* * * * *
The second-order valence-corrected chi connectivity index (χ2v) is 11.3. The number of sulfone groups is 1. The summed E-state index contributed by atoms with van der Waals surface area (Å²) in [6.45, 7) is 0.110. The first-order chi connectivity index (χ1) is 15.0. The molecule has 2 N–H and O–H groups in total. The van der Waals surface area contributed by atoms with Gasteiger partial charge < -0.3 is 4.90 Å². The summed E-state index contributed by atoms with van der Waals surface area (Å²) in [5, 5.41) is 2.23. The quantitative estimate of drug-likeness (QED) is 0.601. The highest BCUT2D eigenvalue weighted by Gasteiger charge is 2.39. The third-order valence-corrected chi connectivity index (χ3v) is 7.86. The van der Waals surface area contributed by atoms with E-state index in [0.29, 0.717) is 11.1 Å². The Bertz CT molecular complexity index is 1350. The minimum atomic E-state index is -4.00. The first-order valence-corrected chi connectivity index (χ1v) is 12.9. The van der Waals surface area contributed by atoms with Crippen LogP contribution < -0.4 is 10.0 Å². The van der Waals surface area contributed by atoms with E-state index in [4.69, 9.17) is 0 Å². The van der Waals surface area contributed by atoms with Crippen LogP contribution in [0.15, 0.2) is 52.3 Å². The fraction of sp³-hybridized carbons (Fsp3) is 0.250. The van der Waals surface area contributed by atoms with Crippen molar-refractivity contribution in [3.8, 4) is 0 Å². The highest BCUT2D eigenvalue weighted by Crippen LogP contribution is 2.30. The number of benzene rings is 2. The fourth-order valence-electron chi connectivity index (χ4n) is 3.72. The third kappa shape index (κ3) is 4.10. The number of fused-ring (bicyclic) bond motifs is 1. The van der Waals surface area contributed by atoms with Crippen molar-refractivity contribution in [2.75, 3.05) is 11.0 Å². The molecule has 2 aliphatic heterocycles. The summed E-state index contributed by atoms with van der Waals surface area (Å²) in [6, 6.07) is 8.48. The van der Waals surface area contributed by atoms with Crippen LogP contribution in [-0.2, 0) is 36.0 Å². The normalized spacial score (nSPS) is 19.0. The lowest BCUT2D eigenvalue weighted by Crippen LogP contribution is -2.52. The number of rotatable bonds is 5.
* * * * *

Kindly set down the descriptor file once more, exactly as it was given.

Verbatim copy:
The second-order valence-corrected chi connectivity index (χ2v) is 11.3. The number of sulfone groups is 1. The summed E-state index contributed by atoms with van der Waals surface area (Å²) in [6.45, 7) is 0.110. The first-order chi connectivity index (χ1) is 15.0. The molecule has 2 N–H and O–H groups in total. The van der Waals surface area contributed by atoms with Gasteiger partial charge < -0.3 is 4.90 Å². The summed E-state index contributed by atoms with van der Waals surface area (Å²) in [5, 5.41) is 2.23. The quantitative estimate of drug-likeness (QED) is 0.601. The highest BCUT2D eigenvalue weighted by Gasteiger charge is 2.39. The third-order valence-corrected chi connectivity index (χ3v) is 7.86. The van der Waals surface area contributed by atoms with E-state index in [0.29, 0.717) is 11.1 Å². The Bertz CT molecular complexity index is 1350. The minimum atomic E-state index is -4.00. The first-order valence-corrected chi connectivity index (χ1v) is 12.9. The van der Waals surface area contributed by atoms with Crippen LogP contribution < -0.4 is 10.0 Å². The van der Waals surface area contributed by atoms with E-state index in [4.69, 9.17) is 0 Å². The van der Waals surface area contributed by atoms with Crippen LogP contribution in [0.15, 0.2) is 52.3 Å². The fraction of sp³-hybridized carbons (Fsp3) is 0.250. The van der Waals surface area contributed by atoms with Crippen molar-refractivity contribution in [3.8, 4) is 0 Å². The highest BCUT2D eigenvalue weighted by Crippen LogP contribution is 2.30. The number of benzene rings is 2. The fourth-order valence-electron chi connectivity index (χ4n) is 3.72. The third kappa shape index (κ3) is 4.10. The number of fused-ring (bicyclic) bond motifs is 1. The van der Waals surface area contributed by atoms with Crippen molar-refractivity contribution in [2.75, 3.05) is 11.0 Å². The molecule has 2 aliphatic heterocycles. The summed E-state index contributed by atoms with van der Waals surface area (Å²) in [6, 6.07) is 8.48. The van der Waals surface area contributed by atoms with Crippen LogP contribution in [-0.2, 0) is 36.0 Å². The normalized spacial score (nSPS) is 19.0. The lowest BCUT2D eigenvalue weighted by Crippen LogP contribution is -2.52. The number of rotatable bonds is 5.